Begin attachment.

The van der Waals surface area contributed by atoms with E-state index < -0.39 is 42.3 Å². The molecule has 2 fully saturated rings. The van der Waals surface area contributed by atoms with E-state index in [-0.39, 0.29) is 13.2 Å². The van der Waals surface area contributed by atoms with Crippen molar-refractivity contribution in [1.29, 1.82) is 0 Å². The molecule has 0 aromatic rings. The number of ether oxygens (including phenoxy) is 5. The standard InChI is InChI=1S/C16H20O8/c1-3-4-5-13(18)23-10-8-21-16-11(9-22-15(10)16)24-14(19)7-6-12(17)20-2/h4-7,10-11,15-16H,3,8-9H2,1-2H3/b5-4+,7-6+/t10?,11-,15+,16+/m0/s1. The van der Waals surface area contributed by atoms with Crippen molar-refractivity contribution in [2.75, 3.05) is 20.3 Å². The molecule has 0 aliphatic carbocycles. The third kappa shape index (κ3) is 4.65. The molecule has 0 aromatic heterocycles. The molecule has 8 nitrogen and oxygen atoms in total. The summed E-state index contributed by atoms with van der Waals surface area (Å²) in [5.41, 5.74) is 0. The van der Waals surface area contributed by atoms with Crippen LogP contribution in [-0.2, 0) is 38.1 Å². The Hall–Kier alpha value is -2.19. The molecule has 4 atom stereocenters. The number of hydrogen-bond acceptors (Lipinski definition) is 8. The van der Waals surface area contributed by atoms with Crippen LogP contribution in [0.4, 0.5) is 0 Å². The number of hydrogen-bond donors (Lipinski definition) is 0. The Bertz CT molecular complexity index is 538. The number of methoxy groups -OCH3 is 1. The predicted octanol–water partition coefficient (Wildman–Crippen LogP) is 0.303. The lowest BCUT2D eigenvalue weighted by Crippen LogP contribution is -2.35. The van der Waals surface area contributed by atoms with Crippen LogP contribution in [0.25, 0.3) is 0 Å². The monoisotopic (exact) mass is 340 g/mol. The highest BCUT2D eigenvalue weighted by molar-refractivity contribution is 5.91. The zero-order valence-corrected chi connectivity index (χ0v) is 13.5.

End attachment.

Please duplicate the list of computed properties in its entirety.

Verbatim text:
The van der Waals surface area contributed by atoms with E-state index < -0.39 is 42.3 Å². The molecule has 2 fully saturated rings. The van der Waals surface area contributed by atoms with E-state index in [-0.39, 0.29) is 13.2 Å². The van der Waals surface area contributed by atoms with Crippen molar-refractivity contribution in [1.29, 1.82) is 0 Å². The molecule has 0 aromatic rings. The number of ether oxygens (including phenoxy) is 5. The standard InChI is InChI=1S/C16H20O8/c1-3-4-5-13(18)23-10-8-21-16-11(9-22-15(10)16)24-14(19)7-6-12(17)20-2/h4-7,10-11,15-16H,3,8-9H2,1-2H3/b5-4+,7-6+/t10?,11-,15+,16+/m0/s1. The van der Waals surface area contributed by atoms with Crippen molar-refractivity contribution in [2.75, 3.05) is 20.3 Å². The molecule has 0 aliphatic carbocycles. The third kappa shape index (κ3) is 4.65. The molecule has 0 aromatic heterocycles. The molecule has 8 nitrogen and oxygen atoms in total. The summed E-state index contributed by atoms with van der Waals surface area (Å²) in [5.41, 5.74) is 0. The van der Waals surface area contributed by atoms with Crippen LogP contribution in [-0.2, 0) is 38.1 Å². The Hall–Kier alpha value is -2.19. The molecule has 4 atom stereocenters. The number of hydrogen-bond acceptors (Lipinski definition) is 8. The van der Waals surface area contributed by atoms with Crippen LogP contribution in [0.4, 0.5) is 0 Å². The number of hydrogen-bond donors (Lipinski definition) is 0. The Bertz CT molecular complexity index is 538. The number of methoxy groups -OCH3 is 1. The predicted octanol–water partition coefficient (Wildman–Crippen LogP) is 0.303. The lowest BCUT2D eigenvalue weighted by Crippen LogP contribution is -2.35. The van der Waals surface area contributed by atoms with Crippen LogP contribution in [0.25, 0.3) is 0 Å². The monoisotopic (exact) mass is 340 g/mol. The highest BCUT2D eigenvalue weighted by molar-refractivity contribution is 5.91. The zero-order valence-corrected chi connectivity index (χ0v) is 13.5.